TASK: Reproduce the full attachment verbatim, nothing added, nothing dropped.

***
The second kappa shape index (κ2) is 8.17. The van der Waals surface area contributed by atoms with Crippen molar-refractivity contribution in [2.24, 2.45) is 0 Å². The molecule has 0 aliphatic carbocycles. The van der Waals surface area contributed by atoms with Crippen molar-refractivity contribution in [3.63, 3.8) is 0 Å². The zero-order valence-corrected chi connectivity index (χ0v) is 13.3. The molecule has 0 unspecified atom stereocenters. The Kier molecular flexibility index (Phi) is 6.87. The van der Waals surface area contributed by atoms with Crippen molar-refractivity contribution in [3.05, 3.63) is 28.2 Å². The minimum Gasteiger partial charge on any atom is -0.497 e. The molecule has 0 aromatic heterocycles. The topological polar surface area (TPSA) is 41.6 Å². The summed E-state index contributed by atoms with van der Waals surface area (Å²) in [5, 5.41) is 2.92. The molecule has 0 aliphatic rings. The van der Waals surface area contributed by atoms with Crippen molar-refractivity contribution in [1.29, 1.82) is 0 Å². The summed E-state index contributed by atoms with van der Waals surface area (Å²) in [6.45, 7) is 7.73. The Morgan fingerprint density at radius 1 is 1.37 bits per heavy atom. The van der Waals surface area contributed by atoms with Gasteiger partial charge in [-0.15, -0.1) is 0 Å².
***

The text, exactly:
The second kappa shape index (κ2) is 8.17. The van der Waals surface area contributed by atoms with Crippen molar-refractivity contribution in [2.24, 2.45) is 0 Å². The molecule has 0 aliphatic carbocycles. The van der Waals surface area contributed by atoms with Crippen molar-refractivity contribution in [3.63, 3.8) is 0 Å². The zero-order valence-corrected chi connectivity index (χ0v) is 13.3. The molecule has 0 unspecified atom stereocenters. The Kier molecular flexibility index (Phi) is 6.87. The van der Waals surface area contributed by atoms with Crippen molar-refractivity contribution in [3.05, 3.63) is 28.2 Å². The minimum Gasteiger partial charge on any atom is -0.497 e. The molecule has 0 aromatic heterocycles. The topological polar surface area (TPSA) is 41.6 Å². The summed E-state index contributed by atoms with van der Waals surface area (Å²) in [5, 5.41) is 2.92. The molecule has 0 aliphatic rings. The van der Waals surface area contributed by atoms with Crippen molar-refractivity contribution in [1.29, 1.82) is 0 Å². The summed E-state index contributed by atoms with van der Waals surface area (Å²) in [6.45, 7) is 7.73. The Morgan fingerprint density at radius 1 is 1.37 bits per heavy atom. The van der Waals surface area contributed by atoms with Gasteiger partial charge in [-0.15, -0.1) is 0 Å².